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Eat, Drink and Be Merry
For a country that has assimilated foreign concepts so successfully today few Japanese think much of the overseas origins of baseball or curry the idea of exporting true Japanese craftsmanship is, indeed, revolutionary. That instinct is what led a 383-year-old Japanese brewery last year to begin offering up bottles of sake in what might be considered enemy territory. At the Wa-Bi Salon in Paris, customers can sample Fukumitsuya sake, including several varieties that will stand up well to the rich sauces of celebrity chef Dominique Bouchet, who owns the eatery. In the U.S., where imports of the rice-based spirit have doubled over the past five years, premium sakes now appear alongside wine on drinks menus at high-end restaurants like New York City's wd-50. "Over the past five years, foreigners have really begun to appreciate sake," says Matsutaro Fukumitsu, the 13th generation of his family to produce Fukumitsuya alcohol. "Japanese food is seen as healthy, and sake has ridden that trend."
So, too, has a man who makes an unlikely living selling bean curd. In 2005 Shingo Ito started a company, Otokomae Tofuten, that makes premium tofu. "When I grew up, everyone was going to work for banks or trading companies," says the 39-year-old native of Chiba. "But I thought, I want to create a symbol of Japan that's hip but also draws from our society." Just three years later, Ito's tofu is a cult favorite in Japan and is being exported to America and the U.K. "The great thing is that tofu is seen as cool in places like the U.S.," he says. "We in Japan have forgotten that."
The New Patriots
With his velvet jacket and free- flowing mane, Takanori Aoki has a bit of the alt-rock star about him, but he's actually a designer with Japan's smallest automaker, Mitsuoka Motors. The company can't compete with a Toyota or Honda, so it has focused mainly on building what industry insiders snidely refer to as "replicars." Working at a small, unorthodox company meant that Aoki, 31, was given free rein to experiment. What he came up with in late 2006 was a $110,000 supercar modeled after a mythical Japanese snake with eight heads and eight tails. In other words, this is not your average Camry or Accord. The curvaceous car, which looks like something Gaudí might have come up with if he dabbled in automobile design, has so far found 70 buyers across the world, from Bahrain to Malaysia. "We know that Japan's not isolated anymore and that all countries are interconnected," says Aoki. "In that context, I think it's important to display our nationalism and say, This is what makes Japan different from other places."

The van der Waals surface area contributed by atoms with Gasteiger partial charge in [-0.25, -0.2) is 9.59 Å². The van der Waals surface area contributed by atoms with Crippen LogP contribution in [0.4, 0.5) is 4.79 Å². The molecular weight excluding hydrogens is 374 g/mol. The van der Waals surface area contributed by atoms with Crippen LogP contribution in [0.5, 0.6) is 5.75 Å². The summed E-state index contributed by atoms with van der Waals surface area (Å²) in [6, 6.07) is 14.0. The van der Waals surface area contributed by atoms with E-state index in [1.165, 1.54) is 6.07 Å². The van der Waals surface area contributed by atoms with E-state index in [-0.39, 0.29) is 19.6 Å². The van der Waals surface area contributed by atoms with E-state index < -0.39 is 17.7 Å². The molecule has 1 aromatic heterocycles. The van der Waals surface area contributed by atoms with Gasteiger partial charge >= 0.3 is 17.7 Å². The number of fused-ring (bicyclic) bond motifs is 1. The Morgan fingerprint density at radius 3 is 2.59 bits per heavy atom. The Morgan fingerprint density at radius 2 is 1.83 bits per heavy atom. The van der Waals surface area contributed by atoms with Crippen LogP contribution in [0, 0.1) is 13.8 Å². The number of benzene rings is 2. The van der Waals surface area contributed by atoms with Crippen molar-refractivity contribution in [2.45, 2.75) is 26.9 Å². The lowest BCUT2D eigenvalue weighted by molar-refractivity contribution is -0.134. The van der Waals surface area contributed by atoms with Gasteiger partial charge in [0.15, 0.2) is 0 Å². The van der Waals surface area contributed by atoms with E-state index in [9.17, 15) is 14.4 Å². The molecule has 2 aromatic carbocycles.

The phenomenon has an ugly side, of course jingoistic youth who can't understand why some Chinese or Koreans might continue to be miffed about comfort women or experiments with bubonic plague, particularly since Japanese textbooks still have a propensity to gloss over such wartime atrocities. But in an ex-imperialist country whose identity was so shattered that it ended up adopting peace as a national virtue during the 1998 Nagano Winter Olympics flocks of dove-shaped balloons were released into the air, underlining the not-so-subtle point that Japan wasn't about to declare war anytime soon the return to traditions is refreshingly, well, normal.